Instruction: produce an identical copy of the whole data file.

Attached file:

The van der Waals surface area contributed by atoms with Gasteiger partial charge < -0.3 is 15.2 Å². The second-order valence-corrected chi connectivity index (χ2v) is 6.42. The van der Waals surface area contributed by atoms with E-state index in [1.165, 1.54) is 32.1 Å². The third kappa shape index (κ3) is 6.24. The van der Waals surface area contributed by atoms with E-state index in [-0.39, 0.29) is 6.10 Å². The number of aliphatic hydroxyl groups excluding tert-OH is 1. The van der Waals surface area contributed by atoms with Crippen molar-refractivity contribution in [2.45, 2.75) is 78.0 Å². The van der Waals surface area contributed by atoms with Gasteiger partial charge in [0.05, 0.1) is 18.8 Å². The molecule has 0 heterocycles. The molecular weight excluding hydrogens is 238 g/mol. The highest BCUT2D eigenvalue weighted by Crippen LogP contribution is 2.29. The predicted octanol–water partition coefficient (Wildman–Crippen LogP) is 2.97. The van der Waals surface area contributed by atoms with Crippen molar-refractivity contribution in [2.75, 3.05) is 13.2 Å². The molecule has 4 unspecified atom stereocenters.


The van der Waals surface area contributed by atoms with Gasteiger partial charge < -0.3 is 15.2 Å². The second-order valence-corrected chi connectivity index (χ2v) is 6.42. The van der Waals surface area contributed by atoms with E-state index in [1.165, 1.54) is 32.1 Å². The third kappa shape index (κ3) is 6.24. The van der Waals surface area contributed by atoms with E-state index in [-0.39, 0.29) is 6.10 Å². The number of aliphatic hydroxyl groups excluding tert-OH is 1. The van der Waals surface area contributed by atoms with Crippen molar-refractivity contribution in [2.45, 2.75) is 78.0 Å². The van der Waals surface area contributed by atoms with Gasteiger partial charge in [0.05, 0.1) is 18.8 Å². The molecule has 0 heterocycles. The molecular weight excluding hydrogens is 238 g/mol. The highest BCUT2D eigenvalue weighted by Crippen LogP contribution is 2.29. The predicted octanol–water partition coefficient (Wildman–Crippen LogP) is 2.97. The van der Waals surface area contributed by atoms with Crippen molar-refractivity contribution in [2.75, 3.05) is 13.2 Å². The molecule has 4 unspecified atom stereocenters.